Another fellow S. has been regularly attending our Study & Prayer times. He has been unemployed due to so some surgery he had to repair his shoulder. We have been praying with him to find a new job. He has been disappointed in the past but the other night he called me praising the Lord. He got a new job! He was so excited and bursting to tell someone. I was touched and gratified that I was one of the people he would share this news with. Together we rejoiced.

Personally I have been enjoying the freedom that comes from no longer working for Corrections Canada but I have been able to keep ‘my hand in’ by volunteering with the new chaplain Rob Pittman. I continue to see guys from the half-way houses and I continue in relationship with the friends I have made over the years.

I won’t be writing next week. We will be travelling to Ontario to celebrate my mother’s life. But as I sit behind this keyboard today, I feel like a very blessed man.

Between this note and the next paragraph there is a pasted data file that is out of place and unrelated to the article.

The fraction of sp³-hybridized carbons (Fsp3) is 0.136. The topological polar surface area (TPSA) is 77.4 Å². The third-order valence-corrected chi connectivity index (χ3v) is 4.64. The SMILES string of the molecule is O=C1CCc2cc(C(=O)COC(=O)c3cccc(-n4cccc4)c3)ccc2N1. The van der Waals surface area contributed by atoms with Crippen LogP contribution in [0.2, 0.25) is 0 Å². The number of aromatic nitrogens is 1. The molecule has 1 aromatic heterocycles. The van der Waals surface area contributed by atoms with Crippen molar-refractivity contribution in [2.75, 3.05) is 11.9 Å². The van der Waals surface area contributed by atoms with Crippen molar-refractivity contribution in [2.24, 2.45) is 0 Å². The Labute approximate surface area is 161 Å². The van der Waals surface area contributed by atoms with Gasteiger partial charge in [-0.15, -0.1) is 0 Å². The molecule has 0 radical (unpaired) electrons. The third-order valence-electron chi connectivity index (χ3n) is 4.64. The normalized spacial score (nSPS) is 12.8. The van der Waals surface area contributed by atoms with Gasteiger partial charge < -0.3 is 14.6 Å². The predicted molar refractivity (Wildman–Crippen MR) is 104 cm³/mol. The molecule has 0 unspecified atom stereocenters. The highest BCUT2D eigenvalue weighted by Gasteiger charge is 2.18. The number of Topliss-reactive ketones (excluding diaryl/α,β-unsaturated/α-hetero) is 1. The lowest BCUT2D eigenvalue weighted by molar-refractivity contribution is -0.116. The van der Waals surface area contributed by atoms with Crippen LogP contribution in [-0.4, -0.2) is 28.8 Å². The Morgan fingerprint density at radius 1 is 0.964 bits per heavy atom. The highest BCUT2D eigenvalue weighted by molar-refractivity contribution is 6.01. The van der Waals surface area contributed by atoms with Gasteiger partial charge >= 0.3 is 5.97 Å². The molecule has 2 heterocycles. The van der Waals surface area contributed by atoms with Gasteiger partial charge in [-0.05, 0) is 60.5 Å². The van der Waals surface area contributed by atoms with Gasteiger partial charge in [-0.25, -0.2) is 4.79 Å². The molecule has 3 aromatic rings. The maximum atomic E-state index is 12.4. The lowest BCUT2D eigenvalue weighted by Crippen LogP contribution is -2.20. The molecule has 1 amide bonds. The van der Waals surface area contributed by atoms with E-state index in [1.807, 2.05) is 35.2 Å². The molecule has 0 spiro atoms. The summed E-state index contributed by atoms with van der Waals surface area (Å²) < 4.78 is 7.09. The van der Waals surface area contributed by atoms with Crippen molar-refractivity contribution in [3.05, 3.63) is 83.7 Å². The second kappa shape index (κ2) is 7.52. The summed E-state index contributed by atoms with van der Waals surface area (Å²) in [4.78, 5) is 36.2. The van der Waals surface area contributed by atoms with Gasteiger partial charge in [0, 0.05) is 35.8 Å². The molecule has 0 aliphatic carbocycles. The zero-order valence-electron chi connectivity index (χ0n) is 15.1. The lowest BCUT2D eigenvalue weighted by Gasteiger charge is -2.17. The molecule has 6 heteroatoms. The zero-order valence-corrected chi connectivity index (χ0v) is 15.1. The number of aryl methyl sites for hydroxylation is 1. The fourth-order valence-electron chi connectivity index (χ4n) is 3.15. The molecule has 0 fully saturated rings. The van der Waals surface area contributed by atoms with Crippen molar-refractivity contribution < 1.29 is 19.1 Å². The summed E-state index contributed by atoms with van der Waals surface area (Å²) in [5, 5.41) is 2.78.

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My Dia- Tribe

I asked the question “Do you know the only place salt is absolutely useless?”  The answer of course was, “In the salt shaker!”  Jesus says of his followers, the ones with the beatitude attitude, that they are the “salt of the earth”. Salt does a lot of things. It preserves, it melts (important to us in Canada), it adds flavour. In short wherever salt is, it makes a difference!

Years ago my soul was stirred by the book “Out of the Salt Shaker” by Rebecca Pippert. She cogently urged the Church to ‘get out’ and engage the world. She exegeted the “Great Commission” for me and her other readers. She urged us out of our stained-glass shakers and into the world.